Dear Emma, WTF?!
I can’t tell you how relieved I was to find your site. I am not single [yet] but I am in the early stages of the process. I’m in an unhealthy marriage and recently discovered that my husband is cheating and likely addicted to drugs. Whatever the case, he’s making money on the side and not contributing to the household. I have to fight with him just to pay the bills.
I feel I have no choice but to make my exit and earlier this year I was about to start the separation process — I called a lawyer and and started looking for a new home.
Then I was laid off from my job as an HR administrator. For the past two years while working in corporate, I launched a part-time coaching business. So far I’ve only had one paid client. Ironically
My parents are both deceased and I don’t live near any of siblings (even if I did none of them are in a position to help me). Even if I do secure employment, I’m worried that I won’t have the flexibility for my children. I feel stuck. Working for myself will allow me flexibility to my two daughters (16 and 10). Working for someone else means a commute, less time with them and the guilt that my business failed.
So, here’s my question: how in the world did you pull this off? I’ve never lived off of self-employment income. It is really realistic to get out of this God-forsaken marriage and support my children with a business that’s still in start up mode? I understand that your reply is does not guarantee a solution for me. However, I have to be honest, I’m desperate. Any advice, expertise, and referrals will be appreciated.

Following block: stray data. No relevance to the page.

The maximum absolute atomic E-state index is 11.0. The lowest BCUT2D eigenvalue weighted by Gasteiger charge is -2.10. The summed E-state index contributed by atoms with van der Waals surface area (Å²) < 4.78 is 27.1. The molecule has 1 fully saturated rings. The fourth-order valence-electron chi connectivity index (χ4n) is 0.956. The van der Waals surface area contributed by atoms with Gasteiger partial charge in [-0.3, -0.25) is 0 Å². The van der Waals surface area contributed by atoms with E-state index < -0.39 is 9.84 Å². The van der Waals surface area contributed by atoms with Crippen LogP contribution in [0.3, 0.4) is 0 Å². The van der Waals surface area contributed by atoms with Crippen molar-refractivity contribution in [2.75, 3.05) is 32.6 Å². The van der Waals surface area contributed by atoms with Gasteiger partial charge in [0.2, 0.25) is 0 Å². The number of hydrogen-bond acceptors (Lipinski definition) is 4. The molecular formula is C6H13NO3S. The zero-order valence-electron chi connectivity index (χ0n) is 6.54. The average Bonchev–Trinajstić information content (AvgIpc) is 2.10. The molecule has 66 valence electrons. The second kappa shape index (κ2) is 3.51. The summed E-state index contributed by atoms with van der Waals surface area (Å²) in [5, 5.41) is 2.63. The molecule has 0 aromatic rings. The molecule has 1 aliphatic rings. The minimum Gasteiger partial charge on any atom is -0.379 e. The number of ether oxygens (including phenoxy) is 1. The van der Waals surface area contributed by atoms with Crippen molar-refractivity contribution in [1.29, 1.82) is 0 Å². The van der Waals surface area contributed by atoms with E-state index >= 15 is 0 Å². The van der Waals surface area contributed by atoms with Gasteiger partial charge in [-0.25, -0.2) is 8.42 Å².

— Beat down in Bethesda
Man does your story break my heart. You are stuck. You feel like you have no options and no options means no control. No control means fear — even panic. Here you did everything I advise women to do — build a lucrative career, develop a side gig, having a savings account and a vocation you are passionate about. And still the rug was pulled out from under you and your are stuck in a miserable situation. The universe is messed up.
The first thing I offer you is hope. It is impossible that you will stay in this situation forever. That just will not happen. You are too smart, driven and decent. Life just doesn’t work like that. So let’s start there: It will get better. Trust me on that.
So how will that happen. First of, making a living and building your own business are not mutually exclusive. You absolutely can have both the life and career you love. Here is what I want you to do.
1. Stop looking for jobs online. No one gets work that way. Instead, get out of the house. You told me privately that you live in a major metropolitan area. There are jobs there. There are also networking events, conferences, professional organizations and any number of other places people in your industry find work. Go to them.
2. Seek professional advice – if you’re not landing a job, there is a reason. Maybe your resume needs a revamp or your skillset could stand updating. If you’re working with a recruiter (which you should be) ask them to give you a professional makeover. Seek out a mentor through your networking and professional organizations. The bottom line: Humble yourself and ask for help.
3. Humble yourself. Call all your contacts – no matter how old. As for referrals. Tell them that you are laid off and need a job. This happens — you are not the only one in the universe of employment!